The iBot is a small maintenance and repair drone. It is easily recognizable thanks to its white sphere and prominent black display/sensory window - giving it a look much like an eyeball.
It can deploy a number of appendages from within its shell to handle a wide range of tasks and manufacture small components as needed.
Introduced to the market in late YE 42.
iBots are surprisingly expressive, ranging from cute to snarky. The average personality is akin to a mildly annoyed repairman. They lack true intelligence, but are talented problem solvers nonetheless, and can grow from their experiences within certain limits. All iBots have an excellent work ethic.
They communicate through a series of chirps and emoticons displayed prominently on their black display surface. Diagnostic information, specific requests (such as “Please recharge me”), and other information can also be displayed, but iBots usually don't bother.
Each drone's main body is approximately 30cm in diameter. With legs deployed, it is 45 cm tall.
The iBot typically floats from location to location, preferring to take small maintenance tunnels when possible. When it arrives at a destination, it produces a pair of stubby legs and arms to conserve energy.
Its power comes from an internal "PowerPak" energy cell. A full charge allows the drone to operate for three days of non-intensive use and is recharged when the drone is in storage.
When a charging station is unavailable and the drone is idle, it can use the Volumetric Display Module's small aether generator to recharge itself. While this takes longer than a dedicated charging station, it is a viable alternative for situations where power is scarce. This recharging method takes roughly twice as long as the normal method.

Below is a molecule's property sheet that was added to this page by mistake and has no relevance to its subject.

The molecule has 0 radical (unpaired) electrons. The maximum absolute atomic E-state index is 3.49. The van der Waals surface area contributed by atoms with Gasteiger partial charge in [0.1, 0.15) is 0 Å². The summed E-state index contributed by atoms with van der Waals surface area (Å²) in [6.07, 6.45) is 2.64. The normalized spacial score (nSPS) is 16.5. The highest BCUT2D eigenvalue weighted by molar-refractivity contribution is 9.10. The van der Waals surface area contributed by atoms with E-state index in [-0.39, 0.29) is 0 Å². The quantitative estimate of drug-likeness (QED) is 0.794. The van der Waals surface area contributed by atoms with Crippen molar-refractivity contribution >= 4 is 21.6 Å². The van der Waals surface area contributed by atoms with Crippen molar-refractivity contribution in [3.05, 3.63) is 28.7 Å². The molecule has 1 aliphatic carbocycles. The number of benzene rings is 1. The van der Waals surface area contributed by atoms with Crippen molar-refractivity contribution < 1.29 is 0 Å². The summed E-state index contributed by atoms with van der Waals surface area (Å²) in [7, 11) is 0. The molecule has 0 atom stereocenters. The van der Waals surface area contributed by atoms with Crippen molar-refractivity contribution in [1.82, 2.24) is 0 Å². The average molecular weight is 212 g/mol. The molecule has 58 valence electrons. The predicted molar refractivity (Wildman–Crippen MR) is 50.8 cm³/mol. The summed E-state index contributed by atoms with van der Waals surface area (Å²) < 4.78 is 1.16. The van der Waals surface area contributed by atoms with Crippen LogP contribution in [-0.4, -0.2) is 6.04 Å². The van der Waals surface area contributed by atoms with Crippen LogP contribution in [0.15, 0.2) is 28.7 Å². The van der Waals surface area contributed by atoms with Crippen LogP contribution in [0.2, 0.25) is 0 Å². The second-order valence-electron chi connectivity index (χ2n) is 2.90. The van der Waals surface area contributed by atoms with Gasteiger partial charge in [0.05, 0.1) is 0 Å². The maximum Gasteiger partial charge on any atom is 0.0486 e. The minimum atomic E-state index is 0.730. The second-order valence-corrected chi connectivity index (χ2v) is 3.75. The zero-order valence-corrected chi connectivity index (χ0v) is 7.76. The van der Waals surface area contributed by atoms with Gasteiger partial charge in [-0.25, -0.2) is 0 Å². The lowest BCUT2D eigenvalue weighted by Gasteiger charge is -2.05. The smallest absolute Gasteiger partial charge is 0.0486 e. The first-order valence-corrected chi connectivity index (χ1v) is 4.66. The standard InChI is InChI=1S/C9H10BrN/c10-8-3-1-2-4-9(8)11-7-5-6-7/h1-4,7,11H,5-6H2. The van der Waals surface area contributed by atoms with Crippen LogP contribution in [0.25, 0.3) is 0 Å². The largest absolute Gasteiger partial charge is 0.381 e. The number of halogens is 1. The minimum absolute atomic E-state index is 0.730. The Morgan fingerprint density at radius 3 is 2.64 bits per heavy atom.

The iBot's has a diverse range of maintenance and repair appendages. It carries various small components and parts within its shell for small jobs. To deploy these appendages, the iBot's top and lower half separate, revealing a sturdy central column and various servo-driven appendage options within.
The iBot's appendages can along move the groove on its equator or the two vertical rails on either side of its body. It can use its appendages in any possible configuration, such that it could walk like a biped or a spider, wield multiple tools simultaneously, or simply roll around like a ball with all of its limbs stowed away.
In the event that an appendage is damaged, it can be easily replaced by the iBot itself.
All iBots are powered by a dedicated machine intelligence that takes orders from an external AI or designated individual. While their personalities are randomized, they are not truly sentient.
A Volumetric Display Module is built into the iBot. It is commonly used to display maps, project info, and overlay intended designs over a workspace.
A Honeycomb Fabricator takes up much of the iBot's interior that isn't reserved for its servo arms. Using the Honeycomb, the iBot can create small components for repair or construction on the fly.
A basic gravity-manipulation device allows the iBot to hover from place to place. It is not especially powerful, so the iBot can seem to be a bit ponderous under normal gravity. In the often reduced gravity of a starship, the small drones seem perfectly agile.
One 'rogue' software engineer added a single feature without being noticed by the rest of the team. An iBot can be held in both hands and asked a single question. If it is then shaken, a randomly selected answer will appear on its display screen. Responses include “Yes”, “No”, “Maybe”, and “Stop shaking me”.